Flip Flops

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  • Topic: Counter, Flip-flop, Shift register
  • Pages : 13 (4457 words )
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  • Published : October 13, 2010
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Flip-flops are synchronous bistable devices. The term synchronous means the output changes state only when the clock input is triggered. That is, changes in the output occur in synchronization with the clock. Flip-flop is a kind of multivibrator. There are three types of multivibrators: 1. Monostable multivibrator (also called one-shot) has only one stable state.  It produces a single pulse in response to a triggering input. 2. Bistable multivibrator exhibits two stable states.  It is able to retain the two SET and RESET states indefinitely.  It is commonly used as a basic building block for counters, registers and memories. 3. Astable multivibrator has no stable state at all.  It is used primarily as an oscillator to generate periodic pulse waveforms for timing purposes. In this tutorial, the three basic categories of bistable elements are emphasized: edge-triggered flip-flop, pulse-triggered (master-slave) flip-flop, and data lock-out flip-flop.  Their operating characteristics and basic applications will also be discussed. An edge-triggered flip-flop changes states either at the positive edge (rising edge) or at the negative edge (falling edge) of the clock pulse on the control input.  The three basic types are introduced here: S-R, J-K and D. | Click on one the following types of flip-flop.  Then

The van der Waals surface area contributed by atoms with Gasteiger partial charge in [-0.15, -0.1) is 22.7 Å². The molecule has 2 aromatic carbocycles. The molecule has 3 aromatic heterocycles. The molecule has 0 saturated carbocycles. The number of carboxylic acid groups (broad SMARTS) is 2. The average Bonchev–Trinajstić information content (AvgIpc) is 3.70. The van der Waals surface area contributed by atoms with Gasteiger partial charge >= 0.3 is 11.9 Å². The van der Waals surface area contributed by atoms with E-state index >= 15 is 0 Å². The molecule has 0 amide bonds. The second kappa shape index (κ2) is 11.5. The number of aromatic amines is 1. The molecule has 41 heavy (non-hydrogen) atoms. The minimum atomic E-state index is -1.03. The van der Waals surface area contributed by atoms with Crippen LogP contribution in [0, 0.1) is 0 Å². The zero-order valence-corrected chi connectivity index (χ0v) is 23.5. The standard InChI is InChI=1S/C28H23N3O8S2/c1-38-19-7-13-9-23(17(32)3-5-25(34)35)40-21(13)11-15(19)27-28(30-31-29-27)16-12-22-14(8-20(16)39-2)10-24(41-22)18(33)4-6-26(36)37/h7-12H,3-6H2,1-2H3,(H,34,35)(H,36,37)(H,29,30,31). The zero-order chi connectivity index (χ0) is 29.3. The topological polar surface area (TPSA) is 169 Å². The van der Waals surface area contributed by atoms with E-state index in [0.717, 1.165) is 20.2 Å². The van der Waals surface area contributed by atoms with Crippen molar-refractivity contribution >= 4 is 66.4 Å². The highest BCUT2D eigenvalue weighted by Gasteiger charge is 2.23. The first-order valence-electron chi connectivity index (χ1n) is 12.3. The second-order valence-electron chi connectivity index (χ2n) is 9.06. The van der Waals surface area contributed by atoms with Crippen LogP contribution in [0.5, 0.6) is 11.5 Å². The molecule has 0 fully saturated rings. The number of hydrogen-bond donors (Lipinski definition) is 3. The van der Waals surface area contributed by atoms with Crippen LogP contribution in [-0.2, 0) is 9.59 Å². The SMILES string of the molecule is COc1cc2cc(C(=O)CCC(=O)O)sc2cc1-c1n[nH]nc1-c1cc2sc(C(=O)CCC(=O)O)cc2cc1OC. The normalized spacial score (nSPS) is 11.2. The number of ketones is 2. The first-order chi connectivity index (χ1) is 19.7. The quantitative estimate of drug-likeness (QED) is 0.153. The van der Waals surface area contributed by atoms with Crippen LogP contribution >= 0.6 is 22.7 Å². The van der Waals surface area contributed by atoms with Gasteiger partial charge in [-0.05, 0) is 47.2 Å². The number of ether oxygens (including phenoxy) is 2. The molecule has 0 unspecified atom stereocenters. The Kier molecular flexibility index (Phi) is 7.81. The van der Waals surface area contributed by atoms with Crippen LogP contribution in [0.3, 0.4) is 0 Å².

its logic symbol will be shown on the left.  Notice the
small triangle, called the dynamic input indicator, is
used to identify an edge-triggered flip-flop. Positive edge-triggered (without bubble at Clock input): S-R, J-K, and D. Negative edge-triggered (with bubble at Clock input): S-R, J-K, and D.|
The S-R, J-K and D inputs are called synchronous inputs because data on these inputs are transferred to the flip-flop's output only on the triggering edge of the clock pulse.On the other hand, the direct set (SET) and clear (CLR) inputs are called asynchronous inputs, as they are inputs that affect the state of the flip-flop independent of the clock.  For the synchronous operations to work properly, these asynchronous inputs must both be kept LOW. Edge-triggered S-R flip-flop

The basic operation is illustrated below, along with the truth table for this type of flip-flop. The operation and truth table for a negative edge-triggered flip-flop are the same as those for a positive except that the falling edge of the clock pulse is the triggering edge. | |

| As S = 1, R = 0.  Flip-flop SETS on the rising clock edge.| Note that the S and R inputs can be changed at any time when the clock input is LOW or HIGH (except for a very short interval around the triggering transition of the clock) without affecting the output. This is illustrated in the timing diagram below:

Edge-triggered J-K flip-flop
The J-K flip-flop works very similar to S-R flip-flop.  The only difference is that this flip-flop has NO invalid state.  The outputs toggle (change to the opposite state) when both J and K inputs are HIGH.  The truth table is shown below.

Edge-triggered D flip-flop
The operations of a D flip-flop is much more simpler.  It has only one input addition to the clock.  It is very useful when a single data bit (0 or 1) is to be stored.  If there is a HIGH on the D input when a clock pulse is applied, the flip-flop SETs and stores a 1.  If there is a LOW on the D input when a clock pulse is applied, the flip-flop RESETs and stores a 0.  The truth table below summarize the operations of the positive edge-triggered D flip-flop.  As before, the negative edge-triggered flip-flop works the same except that the falling edge of the clock pulse is the triggering edge.

Pulse-Triggered (Master-Slave) Flip-flops
The term pulse-triggered means that data are entered into the flip-flop on the rising edge of the clock pulse, but the output does not reflect the input state until the falling edge of the clock pulse.  As this kind of flip-flops are sensitive to any change of the input levels during the clock pulse is...
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